Secure Collaboration for Today’s Healthcare Organization
The outbreak of COVID-19 forced many unprecedented changes in healthcare. Practically overnight, U.S. medical care shifted to delivery by phone or video meeting as in-person care became a last resort for both patients and doctors. In overflowing hospitals, caregivers had to perform extensive PPE procedures every time they entered and exited patient rooms. Whenever possible, it was best for care teams to collaborate remotely to avoid exposure. In most cases, these changes happened on an accelerated timeline that left many healthcare providers without sufficient time to create a solid strategy or plan.
Out of this unplanned healthcare experiment, positive effects emerged. The shift to remote patient care has added flexibility to both providers’ and patients’ schedules, especially helping those patients with transportation or mobility difficulties. The expense and burden of putting on and removing PPE — as well as the concern of spreading COVID-19 — led to creative uses of in-room technology for patient consults and communication. Shifting some work to home office settings has created a precedent for more flexible work environments for some roles.
But a downside also emerged: data security.
During the first few months of the pandemic, harried IT departments shuttled employees onto their networks using virtual private network (VPN) connections. Many were forced to use their personal laptops and devices. If collaboration systems were not already in place, they were either hastily adopted or the number of user licenses on existing solutions were dramatically increased.
Collaboration Space Challenges
This created two main problems.
The first was cost. The dramatic spike in collaboration-platform licenses was not only unexpected but also unsustainable for many healthcare providers over the long term.
The second was data security. Many healthcare organizations did not have a robust VPN infrastructure designed to support a remote workforce securely. This left many physicians and employees to use their home networks — often unsecured Wi-Fi connections that other household members or even neighbors could access.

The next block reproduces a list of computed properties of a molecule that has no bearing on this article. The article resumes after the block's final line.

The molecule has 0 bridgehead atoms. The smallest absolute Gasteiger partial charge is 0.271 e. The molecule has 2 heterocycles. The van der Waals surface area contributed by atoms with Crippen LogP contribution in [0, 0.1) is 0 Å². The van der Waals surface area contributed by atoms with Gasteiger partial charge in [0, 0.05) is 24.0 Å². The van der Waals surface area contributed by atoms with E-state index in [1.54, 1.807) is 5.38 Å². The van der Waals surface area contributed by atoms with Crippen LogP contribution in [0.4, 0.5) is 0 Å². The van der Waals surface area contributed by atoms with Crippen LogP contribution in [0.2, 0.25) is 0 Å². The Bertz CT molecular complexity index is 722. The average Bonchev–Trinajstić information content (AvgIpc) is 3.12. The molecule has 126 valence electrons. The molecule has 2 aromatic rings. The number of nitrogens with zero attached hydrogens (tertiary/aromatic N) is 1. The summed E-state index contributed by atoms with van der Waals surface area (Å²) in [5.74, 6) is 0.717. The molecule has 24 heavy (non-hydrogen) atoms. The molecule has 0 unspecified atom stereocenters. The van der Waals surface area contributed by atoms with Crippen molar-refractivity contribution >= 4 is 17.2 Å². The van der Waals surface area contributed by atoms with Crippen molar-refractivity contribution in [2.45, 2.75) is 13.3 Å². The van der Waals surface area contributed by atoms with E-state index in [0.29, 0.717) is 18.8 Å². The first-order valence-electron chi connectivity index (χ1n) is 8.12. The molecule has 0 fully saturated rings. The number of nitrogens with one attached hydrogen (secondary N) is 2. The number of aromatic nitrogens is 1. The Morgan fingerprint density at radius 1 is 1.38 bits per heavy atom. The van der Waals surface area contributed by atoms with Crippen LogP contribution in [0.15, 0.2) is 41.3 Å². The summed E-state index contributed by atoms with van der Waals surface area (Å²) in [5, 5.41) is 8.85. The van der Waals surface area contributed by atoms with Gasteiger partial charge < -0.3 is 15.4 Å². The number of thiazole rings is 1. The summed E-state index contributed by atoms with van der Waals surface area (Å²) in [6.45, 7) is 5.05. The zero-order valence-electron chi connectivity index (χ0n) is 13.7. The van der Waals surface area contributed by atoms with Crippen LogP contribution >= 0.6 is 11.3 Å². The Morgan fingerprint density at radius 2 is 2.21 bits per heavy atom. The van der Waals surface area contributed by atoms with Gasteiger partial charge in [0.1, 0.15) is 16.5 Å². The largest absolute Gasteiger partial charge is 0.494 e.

These home networks are a far cry from the robust networks required for healthcare organizations, with physical and virtual devices that mitigate cybersecurity attacks, protect patient data and support compliance. Home networks also make it impossible to implement the organizations’ detection and response plan should a breach occur. Beyond these challenges, many organizations struggled with remote patching and software updates, an important step in data security.
For IT leadership, this situation created an ugly chicken-and-egg scenario in which the cost of additional collaboration licenses negatively impacted needed investment in security. Additionally, providers quickly learned the limitations of certain collaboration platforms for their industry in terms of security and HIPAA compliance.
Many of the changes that were already trending and accelerated by the pandemic are here to stay, such as remote collaboration with specialists, the use of in-room screens for consultations, and some hybrid work arrangements.
To support care teams, healthcare IT leaders need to find the proper mix of effective collaboration tools, affordability and data security. IT leaders should explore collaboration solutions that are cloud-based for scale and operational efficiency and include built-in security features that don’t require restructuring their networks.
Considerations to Include When Choosing a Collaboration Solution
- How many people will need to access the collaboration platform?
- Does the platform offer volume licensing discounts?
- Does the platform allow multiple users to take advantage of a single license?
- Can the platform be used with current hardware, such as in-room TVs?
Admin-Level Security Features
- Does the platform enable role-based security that assigns different permission levels?
- Does the platform allow for administrators to allow or block remote viewing of shared content by participants?
- How are users authenticated? Can anyone join a session without email validation?
In-Session Security Features
- Does the platform have protected guest access that allows a guest client device to connect without granting access to the organization’s network?
- Does the platform provide full visibility of all participants and enable disconnection of suspect or inappropriate participants?
- Can the collaboration session be locked or ended quickly and easily?
- Does protected health information (PHI) stay behind the organization’s firewall?
Media Handling and Encryption
- Does shared content stay on the network, behind the organization’s firewall?
- What level of data encryption is enabled? Does the solution offer application-layer encryption with no persistent data/data at rest?
- Does the platform allow for secure IP direct connections so data doesn’t need to be transmitted the cloud?
Data Storage and Privacy
- Is user content or personal information stored on the collaboration platform?
- Does the platform meet HIPAA (Health Insurance Portability and Accountability Act), GDPR (General Data Protection Regulation) and CCPA (California Consumer Privacy Act) requirements?
With brighter days ahead, IT leaders can take the lessons of the past year and build a solid strategy moving forward to support a collaborative care model with data security squarely in the center.
Learn more about more secure and seamless collaboration with the Intel Unite® solution click here.